Advances in the Management of Myelodysplastic Syndrome Proceedings from ASH 2004

Advances in the Management of Myelodysplastic Syndrome: Proceedings from ASH 2004

Advances in the Management of Myelodysplastic Syndrome: Proceedings from ASH 2004December 4-7, 2004San Diego, CAHagop M. Kantarjian, M.D., University of Texas MD Anderson Cancer Center


Myelodysplastic syndrome (MDS) has evolved from a disease for which no treatment options were available to one where the supportive growth factors erythropoietin (EPO) and granulocyte colony stimulating factors (G-CSF) are improving quality of life, and one agent, 5-azacytidine (Vidaza), has modified the course of MDS. 5-azacytidine is now the first FDA-approved treatment for MDS. The availability of these options has resulted in an increase in the documented incidence of MDS from 12,000 cases per year in the U.S. to more than 20,000 cases. This is because more bone marrow studies are now performed in elderly patients with mild cytopenias to reach a precise diagnosis, which may document MDS and allow early interventions. Of several proposed classifications (FAB, WHO, IPSS)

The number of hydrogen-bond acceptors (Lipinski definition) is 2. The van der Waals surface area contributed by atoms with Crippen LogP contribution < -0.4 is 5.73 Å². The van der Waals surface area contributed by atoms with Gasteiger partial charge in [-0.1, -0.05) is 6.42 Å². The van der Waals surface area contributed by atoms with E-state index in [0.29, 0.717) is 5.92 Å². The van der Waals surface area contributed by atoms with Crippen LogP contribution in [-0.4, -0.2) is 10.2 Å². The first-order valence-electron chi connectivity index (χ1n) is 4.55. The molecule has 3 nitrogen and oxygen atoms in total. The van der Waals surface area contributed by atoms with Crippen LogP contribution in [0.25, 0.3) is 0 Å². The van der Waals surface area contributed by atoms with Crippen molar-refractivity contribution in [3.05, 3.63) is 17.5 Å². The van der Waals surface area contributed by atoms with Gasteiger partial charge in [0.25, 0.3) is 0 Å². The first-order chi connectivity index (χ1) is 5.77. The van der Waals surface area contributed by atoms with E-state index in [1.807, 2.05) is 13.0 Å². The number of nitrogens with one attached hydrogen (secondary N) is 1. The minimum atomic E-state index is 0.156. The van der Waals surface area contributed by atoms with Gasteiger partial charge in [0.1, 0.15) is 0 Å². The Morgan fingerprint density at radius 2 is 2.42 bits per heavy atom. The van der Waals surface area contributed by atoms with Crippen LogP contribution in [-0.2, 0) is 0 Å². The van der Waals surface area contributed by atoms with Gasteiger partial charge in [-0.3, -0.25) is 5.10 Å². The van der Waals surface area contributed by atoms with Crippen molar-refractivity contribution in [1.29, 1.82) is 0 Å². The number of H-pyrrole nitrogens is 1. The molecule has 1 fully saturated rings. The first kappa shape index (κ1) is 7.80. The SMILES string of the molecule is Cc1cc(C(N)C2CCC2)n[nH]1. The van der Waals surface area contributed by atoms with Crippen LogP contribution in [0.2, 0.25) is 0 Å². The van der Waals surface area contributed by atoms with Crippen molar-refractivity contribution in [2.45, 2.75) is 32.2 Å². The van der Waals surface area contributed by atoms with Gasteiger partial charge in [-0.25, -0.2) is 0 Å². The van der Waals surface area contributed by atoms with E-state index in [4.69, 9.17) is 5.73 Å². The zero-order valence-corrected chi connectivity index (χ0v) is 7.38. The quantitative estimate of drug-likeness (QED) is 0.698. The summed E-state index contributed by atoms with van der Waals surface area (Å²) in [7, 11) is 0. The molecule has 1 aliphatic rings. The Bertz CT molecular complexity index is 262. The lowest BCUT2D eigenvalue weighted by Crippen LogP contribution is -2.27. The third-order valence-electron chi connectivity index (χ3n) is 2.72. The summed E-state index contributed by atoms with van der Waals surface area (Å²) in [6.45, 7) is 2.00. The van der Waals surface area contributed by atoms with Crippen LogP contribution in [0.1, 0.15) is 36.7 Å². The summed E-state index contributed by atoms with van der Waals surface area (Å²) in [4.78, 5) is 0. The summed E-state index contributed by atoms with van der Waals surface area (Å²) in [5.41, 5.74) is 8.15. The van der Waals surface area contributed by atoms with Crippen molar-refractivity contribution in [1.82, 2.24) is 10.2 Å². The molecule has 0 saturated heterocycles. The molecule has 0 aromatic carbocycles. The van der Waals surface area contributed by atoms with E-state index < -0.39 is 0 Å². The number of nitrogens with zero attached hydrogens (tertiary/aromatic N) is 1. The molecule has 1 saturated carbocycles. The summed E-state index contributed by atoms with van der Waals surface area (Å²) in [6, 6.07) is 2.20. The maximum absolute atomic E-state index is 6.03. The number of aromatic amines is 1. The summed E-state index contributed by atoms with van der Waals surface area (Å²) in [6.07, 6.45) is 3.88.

[1],[2],[3]the International Prognostic Scoring System is now commonly used. It divides patients, based on the percent of marrow blasts, karyotype, and degree of cytopenias into low, intermediate 1, intermediate 2 and high-risk groups, with median survival of 5.6, 3.1, 1.2 and 0.4 years, respectively. (Tables 1-3)1 Of note, the IPSS excludes CMML and secondary MDS, and applies only to newly diagnosed MDS. When previously treated MDS cases, referred to tertiary centers following failure of standard options, are considered, patient outcomes, even within lower risk groups are worse. (Table 3)